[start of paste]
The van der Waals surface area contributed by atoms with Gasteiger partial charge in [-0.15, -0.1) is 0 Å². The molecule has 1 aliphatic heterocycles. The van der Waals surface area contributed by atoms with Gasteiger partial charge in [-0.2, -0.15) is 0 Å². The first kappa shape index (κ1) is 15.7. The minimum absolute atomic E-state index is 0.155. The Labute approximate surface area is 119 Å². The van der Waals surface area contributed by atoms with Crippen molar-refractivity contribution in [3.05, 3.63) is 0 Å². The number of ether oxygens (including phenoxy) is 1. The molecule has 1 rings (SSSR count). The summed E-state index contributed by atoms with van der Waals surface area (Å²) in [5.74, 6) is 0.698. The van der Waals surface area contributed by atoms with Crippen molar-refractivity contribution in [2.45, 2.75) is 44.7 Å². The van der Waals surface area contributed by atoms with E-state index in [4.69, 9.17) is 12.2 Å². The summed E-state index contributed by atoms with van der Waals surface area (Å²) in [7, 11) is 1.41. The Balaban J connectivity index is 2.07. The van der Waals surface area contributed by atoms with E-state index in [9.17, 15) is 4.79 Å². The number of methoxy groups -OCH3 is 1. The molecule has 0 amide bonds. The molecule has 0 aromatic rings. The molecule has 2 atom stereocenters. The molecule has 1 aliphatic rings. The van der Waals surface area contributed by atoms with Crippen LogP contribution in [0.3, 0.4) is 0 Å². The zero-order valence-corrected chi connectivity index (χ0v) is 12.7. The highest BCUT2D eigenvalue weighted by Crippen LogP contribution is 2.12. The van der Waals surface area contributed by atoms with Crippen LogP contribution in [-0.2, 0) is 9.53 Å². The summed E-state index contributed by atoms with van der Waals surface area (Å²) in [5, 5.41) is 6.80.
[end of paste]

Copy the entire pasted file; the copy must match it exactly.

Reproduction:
The van der Waals surface area contributed by atoms with Gasteiger partial charge in [-0.15, -0.1) is 0 Å². The molecule has 1 aliphatic heterocycles. The van der Waals surface area contributed by atoms with Gasteiger partial charge in [-0.2, -0.15) is 0 Å². The first kappa shape index (κ1) is 15.7. The minimum absolute atomic E-state index is 0.155. The Labute approximate surface area is 119 Å². The van der Waals surface area contributed by atoms with Crippen molar-refractivity contribution in [3.05, 3.63) is 0 Å². The number of ether oxygens (including phenoxy) is 1. The molecule has 1 rings (SSSR count). The summed E-state index contributed by atoms with van der Waals surface area (Å²) in [5.74, 6) is 0.698. The van der Waals surface area contributed by atoms with Crippen molar-refractivity contribution in [2.45, 2.75) is 44.7 Å². The van der Waals surface area contributed by atoms with E-state index in [4.69, 9.17) is 12.2 Å². The summed E-state index contributed by atoms with van der Waals surface area (Å²) in [7, 11) is 1.41. The Balaban J connectivity index is 2.07. The van der Waals surface area contributed by atoms with E-state index in [9.17, 15) is 4.79 Å². The number of methoxy groups -OCH3 is 1. The molecule has 0 amide bonds. The molecule has 0 aromatic rings. The molecule has 2 atom stereocenters. The molecule has 1 aliphatic rings. The van der Waals surface area contributed by atoms with Crippen LogP contribution in [0.3, 0.4) is 0 Å². The zero-order valence-corrected chi connectivity index (χ0v) is 12.7. The highest BCUT2D eigenvalue weighted by Crippen LogP contribution is 2.12. The van der Waals surface area contributed by atoms with Crippen LogP contribution in [-0.2, 0) is 9.53 Å². The summed E-state index contributed by atoms with van der Waals surface area (Å²) in [5, 5.41) is 6.80.